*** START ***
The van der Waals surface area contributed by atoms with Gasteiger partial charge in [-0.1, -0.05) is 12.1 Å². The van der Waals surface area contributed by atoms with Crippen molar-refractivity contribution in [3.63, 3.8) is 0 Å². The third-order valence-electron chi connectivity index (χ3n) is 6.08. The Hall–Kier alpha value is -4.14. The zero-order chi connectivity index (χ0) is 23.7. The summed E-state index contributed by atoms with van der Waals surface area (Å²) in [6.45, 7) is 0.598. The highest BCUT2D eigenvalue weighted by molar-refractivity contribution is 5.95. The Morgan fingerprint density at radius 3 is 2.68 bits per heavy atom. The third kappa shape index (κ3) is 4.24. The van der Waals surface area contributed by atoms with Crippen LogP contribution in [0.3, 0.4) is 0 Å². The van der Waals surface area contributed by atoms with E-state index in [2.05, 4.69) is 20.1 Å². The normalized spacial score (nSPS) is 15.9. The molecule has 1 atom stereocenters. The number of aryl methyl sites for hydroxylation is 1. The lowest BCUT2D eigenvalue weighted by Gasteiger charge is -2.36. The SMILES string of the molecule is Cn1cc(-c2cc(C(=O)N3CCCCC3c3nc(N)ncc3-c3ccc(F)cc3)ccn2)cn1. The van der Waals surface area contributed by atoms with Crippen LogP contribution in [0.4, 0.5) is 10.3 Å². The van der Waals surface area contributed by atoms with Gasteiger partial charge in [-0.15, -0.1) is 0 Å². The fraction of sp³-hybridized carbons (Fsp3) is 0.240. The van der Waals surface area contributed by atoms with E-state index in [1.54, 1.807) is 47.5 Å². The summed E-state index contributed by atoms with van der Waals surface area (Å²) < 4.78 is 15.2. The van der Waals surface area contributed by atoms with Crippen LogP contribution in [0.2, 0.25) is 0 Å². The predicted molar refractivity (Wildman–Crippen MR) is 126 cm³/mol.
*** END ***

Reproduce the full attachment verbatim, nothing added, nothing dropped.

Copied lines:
The van der Waals surface area contributed by atoms with Gasteiger partial charge in [-0.1, -0.05) is 12.1 Å². The van der Waals surface area contributed by atoms with Crippen molar-refractivity contribution in [3.63, 3.8) is 0 Å². The third-order valence-electron chi connectivity index (χ3n) is 6.08. The Hall–Kier alpha value is -4.14. The zero-order chi connectivity index (χ0) is 23.7. The summed E-state index contributed by atoms with van der Waals surface area (Å²) in [6.45, 7) is 0.598. The highest BCUT2D eigenvalue weighted by molar-refractivity contribution is 5.95. The Morgan fingerprint density at radius 3 is 2.68 bits per heavy atom. The third kappa shape index (κ3) is 4.24. The van der Waals surface area contributed by atoms with Crippen LogP contribution in [0.3, 0.4) is 0 Å². The van der Waals surface area contributed by atoms with E-state index in [2.05, 4.69) is 20.1 Å². The normalized spacial score (nSPS) is 15.9. The molecule has 1 atom stereocenters. The number of aryl methyl sites for hydroxylation is 1. The lowest BCUT2D eigenvalue weighted by Gasteiger charge is -2.36. The SMILES string of the molecule is Cn1cc(-c2cc(C(=O)N3CCCCC3c3nc(N)ncc3-c3ccc(F)cc3)ccn2)cn1. The van der Waals surface area contributed by atoms with Crippen LogP contribution in [0.4, 0.5) is 10.3 Å². The van der Waals surface area contributed by atoms with Gasteiger partial charge in [-0.15, -0.1) is 0 Å². The fraction of sp³-hybridized carbons (Fsp3) is 0.240. The van der Waals surface area contributed by atoms with E-state index in [1.54, 1.807) is 47.5 Å². The summed E-state index contributed by atoms with van der Waals surface area (Å²) < 4.78 is 15.2. The van der Waals surface area contributed by atoms with Crippen LogP contribution in [0.2, 0.25) is 0 Å². The predicted molar refractivity (Wildman–Crippen MR) is 126 cm³/mol.